Think of what Baltimore Oriole Manager Earl Weaver accomplished with all the odds against him.
Rodney Cline Carew.
HENRY ELLIS BECK II
FRANK W. ZWYGART III
Since he certainly doesn't own his professional sports teams for the profit motive, and in view of his victory in the America's Cup, we nominate Ted Turner.
Chapel Hill, N.C.
I hope that serious thought will be given to the one big winner in 1977 who was also able to put it all in perspective—indeed, whose whole career has been one of putting it all in perspective: Al McGuire.
Arnold (Red) Auerbach.
No one but Pelé.
JAMES R. ROGERS
Huntington Beach, Calif.
Channel swimmer Cindy Nicholas.
A. J. Foyt.
MILLS (ROGER) KELLER
GARY F. KEPHART
Pacific Grove, Calif.
Andrew Spark's letter (Oct. 10) on the old St. Louis Browns contains a historical error. The Browns were represented in the American Association each and every year of that league's existence (1882-91), and they subsequently joined the National League in 1892.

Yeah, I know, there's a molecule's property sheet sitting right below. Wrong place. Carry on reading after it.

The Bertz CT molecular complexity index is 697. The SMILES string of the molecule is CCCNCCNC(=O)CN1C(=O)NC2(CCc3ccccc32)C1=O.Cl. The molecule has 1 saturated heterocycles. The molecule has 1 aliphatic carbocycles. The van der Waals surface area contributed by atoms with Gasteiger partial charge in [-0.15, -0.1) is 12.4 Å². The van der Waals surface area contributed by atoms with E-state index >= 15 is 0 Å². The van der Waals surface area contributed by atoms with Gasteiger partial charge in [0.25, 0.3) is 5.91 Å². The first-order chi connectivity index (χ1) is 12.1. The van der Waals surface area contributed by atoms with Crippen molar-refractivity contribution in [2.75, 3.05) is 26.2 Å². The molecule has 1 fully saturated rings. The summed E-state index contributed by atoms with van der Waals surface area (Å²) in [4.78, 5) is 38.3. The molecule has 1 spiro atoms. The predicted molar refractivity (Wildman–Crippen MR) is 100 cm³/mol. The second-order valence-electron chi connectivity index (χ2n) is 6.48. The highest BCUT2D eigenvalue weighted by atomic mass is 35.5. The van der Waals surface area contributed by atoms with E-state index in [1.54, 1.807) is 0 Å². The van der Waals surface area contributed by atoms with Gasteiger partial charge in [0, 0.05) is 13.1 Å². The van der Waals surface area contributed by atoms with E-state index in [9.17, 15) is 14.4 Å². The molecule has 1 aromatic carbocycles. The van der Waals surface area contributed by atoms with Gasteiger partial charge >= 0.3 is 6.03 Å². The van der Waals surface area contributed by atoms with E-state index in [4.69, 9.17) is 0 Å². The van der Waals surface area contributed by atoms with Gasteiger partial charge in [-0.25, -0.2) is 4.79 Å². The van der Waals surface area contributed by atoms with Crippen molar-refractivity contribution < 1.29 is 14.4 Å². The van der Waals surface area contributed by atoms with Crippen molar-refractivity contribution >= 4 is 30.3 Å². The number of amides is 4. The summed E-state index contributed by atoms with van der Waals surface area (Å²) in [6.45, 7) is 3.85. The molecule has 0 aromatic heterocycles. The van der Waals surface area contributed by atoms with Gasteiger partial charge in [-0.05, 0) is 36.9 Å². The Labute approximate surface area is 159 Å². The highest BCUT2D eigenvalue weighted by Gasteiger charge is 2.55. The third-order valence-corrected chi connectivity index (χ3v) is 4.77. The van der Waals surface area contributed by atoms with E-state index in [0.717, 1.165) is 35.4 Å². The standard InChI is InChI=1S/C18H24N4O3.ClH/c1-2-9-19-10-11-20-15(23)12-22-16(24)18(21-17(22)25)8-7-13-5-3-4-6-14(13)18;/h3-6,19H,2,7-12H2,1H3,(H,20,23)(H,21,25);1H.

The St. Louis Maroons of the National League (1885-86) were originally a member of the old Union Association, the third major league in operation in 1884. The Maroons won the Union pennant that year, which was the only year that circuit existed. The club joined the National League in 1885 following the collapse of the Union Association.
Therefore, in 1885 and 1886, St. Louis was represented by two teams, the Browns and the Maroons.
JOHN W. WRAGG